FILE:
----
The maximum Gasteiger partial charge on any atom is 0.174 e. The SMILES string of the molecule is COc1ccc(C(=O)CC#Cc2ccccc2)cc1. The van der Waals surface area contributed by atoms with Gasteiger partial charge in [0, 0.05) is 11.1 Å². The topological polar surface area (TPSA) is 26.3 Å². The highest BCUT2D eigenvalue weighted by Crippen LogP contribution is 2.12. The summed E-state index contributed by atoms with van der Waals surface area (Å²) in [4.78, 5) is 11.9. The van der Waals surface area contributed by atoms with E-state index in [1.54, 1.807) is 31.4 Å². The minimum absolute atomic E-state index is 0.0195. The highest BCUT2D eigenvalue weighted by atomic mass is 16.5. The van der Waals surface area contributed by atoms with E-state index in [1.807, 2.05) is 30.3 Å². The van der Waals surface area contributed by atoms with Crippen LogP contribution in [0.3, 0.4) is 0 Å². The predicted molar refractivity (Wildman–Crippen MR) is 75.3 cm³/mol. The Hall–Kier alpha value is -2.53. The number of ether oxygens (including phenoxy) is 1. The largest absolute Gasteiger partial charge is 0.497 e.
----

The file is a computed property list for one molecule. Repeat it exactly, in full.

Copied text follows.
The maximum Gasteiger partial charge on any atom is 0.174 e. The SMILES string of the molecule is COc1ccc(C(=O)CC#Cc2ccccc2)cc1. The van der Waals surface area contributed by atoms with Gasteiger partial charge in [0, 0.05) is 11.1 Å². The topological polar surface area (TPSA) is 26.3 Å². The highest BCUT2D eigenvalue weighted by Crippen LogP contribution is 2.12. The summed E-state index contributed by atoms with van der Waals surface area (Å²) in [4.78, 5) is 11.9. The van der Waals surface area contributed by atoms with E-state index in [1.54, 1.807) is 31.4 Å². The minimum absolute atomic E-state index is 0.0195. The highest BCUT2D eigenvalue weighted by atomic mass is 16.5. The van der Waals surface area contributed by atoms with E-state index in [1.807, 2.05) is 30.3 Å². The van der Waals surface area contributed by atoms with Crippen LogP contribution in [0.3, 0.4) is 0 Å². The predicted molar refractivity (Wildman–Crippen MR) is 75.3 cm³/mol. The Hall–Kier alpha value is -2.53. The number of ether oxygens (including phenoxy) is 1. The largest absolute Gasteiger partial charge is 0.497 e.